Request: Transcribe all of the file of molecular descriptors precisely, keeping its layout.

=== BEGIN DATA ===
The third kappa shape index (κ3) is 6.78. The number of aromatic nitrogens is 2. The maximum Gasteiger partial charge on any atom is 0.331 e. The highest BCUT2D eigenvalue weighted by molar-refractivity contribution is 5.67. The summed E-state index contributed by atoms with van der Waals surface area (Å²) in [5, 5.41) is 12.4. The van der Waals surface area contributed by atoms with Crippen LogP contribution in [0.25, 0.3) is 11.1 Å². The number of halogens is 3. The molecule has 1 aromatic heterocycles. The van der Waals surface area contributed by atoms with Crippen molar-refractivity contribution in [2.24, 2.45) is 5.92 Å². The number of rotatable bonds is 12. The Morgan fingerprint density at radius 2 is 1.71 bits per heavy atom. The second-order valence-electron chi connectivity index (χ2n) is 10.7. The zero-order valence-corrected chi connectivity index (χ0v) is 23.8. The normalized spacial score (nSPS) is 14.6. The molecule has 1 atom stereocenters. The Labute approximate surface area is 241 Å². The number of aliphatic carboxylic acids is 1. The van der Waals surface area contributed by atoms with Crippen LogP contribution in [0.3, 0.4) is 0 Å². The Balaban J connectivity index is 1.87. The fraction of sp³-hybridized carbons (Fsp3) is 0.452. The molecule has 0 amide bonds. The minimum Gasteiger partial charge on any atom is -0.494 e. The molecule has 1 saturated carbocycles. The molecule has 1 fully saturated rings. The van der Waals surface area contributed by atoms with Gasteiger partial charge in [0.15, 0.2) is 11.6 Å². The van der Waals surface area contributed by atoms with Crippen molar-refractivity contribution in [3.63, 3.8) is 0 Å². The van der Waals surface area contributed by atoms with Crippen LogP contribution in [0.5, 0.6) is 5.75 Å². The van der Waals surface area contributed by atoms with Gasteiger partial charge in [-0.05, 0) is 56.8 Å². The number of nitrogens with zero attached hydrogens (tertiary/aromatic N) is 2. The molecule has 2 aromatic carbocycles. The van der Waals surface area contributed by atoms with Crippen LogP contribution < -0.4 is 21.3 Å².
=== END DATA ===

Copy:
The third kappa shape index (κ3) is 6.78. The number of aromatic nitrogens is 2. The maximum Gasteiger partial charge on any atom is 0.331 e. The highest BCUT2D eigenvalue weighted by molar-refractivity contribution is 5.67. The summed E-state index contributed by atoms with van der Waals surface area (Å²) in [5, 5.41) is 12.4. The van der Waals surface area contributed by atoms with Crippen LogP contribution in [0.25, 0.3) is 11.1 Å². The number of halogens is 3. The molecule has 1 aromatic heterocycles. The van der Waals surface area contributed by atoms with Crippen molar-refractivity contribution in [2.24, 2.45) is 5.92 Å². The number of rotatable bonds is 12. The Morgan fingerprint density at radius 2 is 1.71 bits per heavy atom. The second-order valence-electron chi connectivity index (χ2n) is 10.7. The zero-order valence-corrected chi connectivity index (χ0v) is 23.8. The normalized spacial score (nSPS) is 14.6. The molecule has 1 atom stereocenters. The Labute approximate surface area is 241 Å². The number of aliphatic carboxylic acids is 1. The van der Waals surface area contributed by atoms with Crippen LogP contribution in [0.3, 0.4) is 0 Å². The Balaban J connectivity index is 1.87. The fraction of sp³-hybridized carbons (Fsp3) is 0.452. The molecule has 0 amide bonds. The minimum Gasteiger partial charge on any atom is -0.494 e. The molecule has 1 saturated carbocycles. The molecule has 1 fully saturated rings. The van der Waals surface area contributed by atoms with Gasteiger partial charge in [0.15, 0.2) is 11.6 Å². The van der Waals surface area contributed by atoms with Crippen molar-refractivity contribution in [3.63, 3.8) is 0 Å². The van der Waals surface area contributed by atoms with Crippen LogP contribution in [0.5, 0.6) is 5.75 Å². The van der Waals surface area contributed by atoms with Gasteiger partial charge in [-0.05, 0) is 56.8 Å². The number of nitrogens with zero attached hydrogens (tertiary/aromatic N) is 2. The molecule has 2 aromatic carbocycles. The van der Waals surface area contributed by atoms with Crippen LogP contribution < -0.4 is 21.3 Å².